County Recorder discusses election proposals
Maricopa County Recorder Stephen Richer, recently released a list of election proposals for the current legislative session. That list includes the idea of eliminating the option of dropping off early-ballots at polling places on Election Day.
The Recorder says those ballots accounted for 95% of the delay in results. Those are the ballots that are dropped off on Election Day. Since they are in the signed and sealed envelopes, they have to be verified and opened and scanned. According to his report, in Maricopa County, voters dropped off 290,735 early ballots at vote locations on Election Day in the November 2022 election. In 2020, there were 172,499 ballots dropped off on Election Day.
Joining us to discuss this proposal and more is County Recorder, Stephen Richer.
What are your thoughts on recent threats towards county employees?
“We got another vile phone call to someone who just answers phones, someone is working an entry-level job for the county, so that’s just completely unmerited. What we’re really looking for is for leaders throughout Arizona to say do not do this, and to not use that type of rhetoric themselves so that others don’t follow path,” said Richer.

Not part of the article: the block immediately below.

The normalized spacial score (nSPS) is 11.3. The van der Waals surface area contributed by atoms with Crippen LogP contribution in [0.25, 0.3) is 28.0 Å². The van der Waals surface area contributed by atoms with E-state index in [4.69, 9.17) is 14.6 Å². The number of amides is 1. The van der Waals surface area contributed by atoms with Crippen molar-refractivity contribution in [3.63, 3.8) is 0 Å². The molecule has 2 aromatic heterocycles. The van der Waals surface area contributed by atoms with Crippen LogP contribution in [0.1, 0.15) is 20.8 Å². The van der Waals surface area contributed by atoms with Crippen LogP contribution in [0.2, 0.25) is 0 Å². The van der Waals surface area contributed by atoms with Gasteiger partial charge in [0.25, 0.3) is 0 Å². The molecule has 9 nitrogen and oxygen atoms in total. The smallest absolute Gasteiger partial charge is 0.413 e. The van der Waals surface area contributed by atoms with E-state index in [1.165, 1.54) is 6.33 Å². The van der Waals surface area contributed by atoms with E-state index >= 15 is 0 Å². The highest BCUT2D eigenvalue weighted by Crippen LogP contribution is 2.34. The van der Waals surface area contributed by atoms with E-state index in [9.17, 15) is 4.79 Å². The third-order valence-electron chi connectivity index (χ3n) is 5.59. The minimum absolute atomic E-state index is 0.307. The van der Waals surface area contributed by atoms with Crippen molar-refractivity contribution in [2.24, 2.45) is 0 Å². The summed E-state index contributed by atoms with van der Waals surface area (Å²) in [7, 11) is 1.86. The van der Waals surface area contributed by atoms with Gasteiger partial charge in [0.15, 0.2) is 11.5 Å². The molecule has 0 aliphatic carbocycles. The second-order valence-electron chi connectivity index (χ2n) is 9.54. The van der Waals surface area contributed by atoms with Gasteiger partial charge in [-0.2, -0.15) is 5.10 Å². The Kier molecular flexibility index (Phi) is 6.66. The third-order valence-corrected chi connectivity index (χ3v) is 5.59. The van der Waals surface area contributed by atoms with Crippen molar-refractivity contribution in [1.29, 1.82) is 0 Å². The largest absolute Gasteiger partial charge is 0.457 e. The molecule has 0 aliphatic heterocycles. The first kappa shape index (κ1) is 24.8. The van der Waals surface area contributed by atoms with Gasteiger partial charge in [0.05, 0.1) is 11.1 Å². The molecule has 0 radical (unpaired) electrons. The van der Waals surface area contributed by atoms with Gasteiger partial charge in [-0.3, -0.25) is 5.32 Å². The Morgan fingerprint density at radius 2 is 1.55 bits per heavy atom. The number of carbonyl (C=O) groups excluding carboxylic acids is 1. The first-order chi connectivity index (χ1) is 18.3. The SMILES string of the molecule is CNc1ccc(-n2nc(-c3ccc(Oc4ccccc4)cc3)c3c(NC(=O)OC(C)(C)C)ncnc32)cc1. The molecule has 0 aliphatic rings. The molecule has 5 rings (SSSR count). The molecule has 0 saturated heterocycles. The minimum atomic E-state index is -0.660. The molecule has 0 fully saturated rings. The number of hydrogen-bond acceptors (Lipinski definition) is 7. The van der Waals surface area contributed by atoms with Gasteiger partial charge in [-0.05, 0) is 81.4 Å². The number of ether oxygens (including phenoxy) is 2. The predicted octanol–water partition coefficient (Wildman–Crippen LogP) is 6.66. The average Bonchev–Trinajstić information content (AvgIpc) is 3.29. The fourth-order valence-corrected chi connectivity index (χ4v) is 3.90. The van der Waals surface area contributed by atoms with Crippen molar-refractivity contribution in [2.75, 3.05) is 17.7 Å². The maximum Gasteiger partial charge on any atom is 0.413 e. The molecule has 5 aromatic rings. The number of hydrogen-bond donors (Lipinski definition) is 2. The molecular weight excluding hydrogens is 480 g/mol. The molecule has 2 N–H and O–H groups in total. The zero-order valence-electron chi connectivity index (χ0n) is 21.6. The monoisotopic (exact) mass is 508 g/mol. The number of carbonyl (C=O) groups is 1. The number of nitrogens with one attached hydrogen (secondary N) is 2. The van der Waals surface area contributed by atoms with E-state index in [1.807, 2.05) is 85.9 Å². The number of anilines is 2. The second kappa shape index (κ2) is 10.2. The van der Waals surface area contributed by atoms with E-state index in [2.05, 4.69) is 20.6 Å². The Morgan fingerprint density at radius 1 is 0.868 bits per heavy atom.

He comments on the County Board Chair’s supervisors recent response to vile comments and threats being made towards county employees.
How do you reason with people who are still on that particular train?
“Well to get to the first idea that I proposed, it really is meant in part to help us election officials out because we are caught between a rock and a hard place. That’s when a lot of this vitriol comes in is the days after election, because we don’t have 95% results tabulated yet and so people will say, “Well what are you doing?” and “You’re rigging the system.” A lot of those angry phone calls, like the one that prompted Supervisor Hickman’s message, are results of the thing I’m trying to fix in that first solution,” said Richer.
“My goal here was to help it be a reasonable conversation that is grounded in facts and helps people understand what’s happening on the ground,” said Richer.